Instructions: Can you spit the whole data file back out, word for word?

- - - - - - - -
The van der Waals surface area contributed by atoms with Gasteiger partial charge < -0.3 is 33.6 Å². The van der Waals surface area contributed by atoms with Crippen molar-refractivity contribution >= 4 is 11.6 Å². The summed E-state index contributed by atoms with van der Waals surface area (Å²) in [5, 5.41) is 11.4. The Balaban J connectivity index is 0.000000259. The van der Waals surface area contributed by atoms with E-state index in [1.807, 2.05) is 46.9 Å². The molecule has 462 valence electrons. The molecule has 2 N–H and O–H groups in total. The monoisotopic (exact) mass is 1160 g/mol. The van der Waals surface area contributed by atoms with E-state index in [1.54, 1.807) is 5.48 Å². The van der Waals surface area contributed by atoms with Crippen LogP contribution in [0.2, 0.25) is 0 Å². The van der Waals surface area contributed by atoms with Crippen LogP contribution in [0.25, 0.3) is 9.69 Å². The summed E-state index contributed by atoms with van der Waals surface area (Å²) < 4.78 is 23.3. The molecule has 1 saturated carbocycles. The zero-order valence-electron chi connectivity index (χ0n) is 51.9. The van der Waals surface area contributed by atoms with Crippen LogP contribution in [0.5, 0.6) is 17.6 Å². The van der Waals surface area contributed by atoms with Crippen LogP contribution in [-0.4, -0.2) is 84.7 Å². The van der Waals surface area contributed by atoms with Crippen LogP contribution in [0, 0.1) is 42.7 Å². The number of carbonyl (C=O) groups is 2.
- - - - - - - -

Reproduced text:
The van der Waals surface area contributed by atoms with Gasteiger partial charge < -0.3 is 33.6 Å². The van der Waals surface area contributed by atoms with Crippen molar-refractivity contribution >= 4 is 11.6 Å². The summed E-state index contributed by atoms with van der Waals surface area (Å²) in [5, 5.41) is 11.4. The Balaban J connectivity index is 0.000000259. The van der Waals surface area contributed by atoms with E-state index in [1.807, 2.05) is 46.9 Å². The molecule has 462 valence electrons. The molecule has 2 N–H and O–H groups in total. The monoisotopic (exact) mass is 1160 g/mol. The van der Waals surface area contributed by atoms with E-state index in [1.54, 1.807) is 5.48 Å². The van der Waals surface area contributed by atoms with Crippen LogP contribution in [0.2, 0.25) is 0 Å². The van der Waals surface area contributed by atoms with Crippen LogP contribution in [0.25, 0.3) is 9.69 Å². The summed E-state index contributed by atoms with van der Waals surface area (Å²) < 4.78 is 23.3. The molecule has 1 saturated carbocycles. The zero-order valence-electron chi connectivity index (χ0n) is 51.9. The van der Waals surface area contributed by atoms with Crippen LogP contribution in [0.5, 0.6) is 17.6 Å². The van der Waals surface area contributed by atoms with Crippen LogP contribution in [-0.4, -0.2) is 84.7 Å². The van der Waals surface area contributed by atoms with Crippen LogP contribution in [0, 0.1) is 42.7 Å². The number of carbonyl (C=O) groups is 2.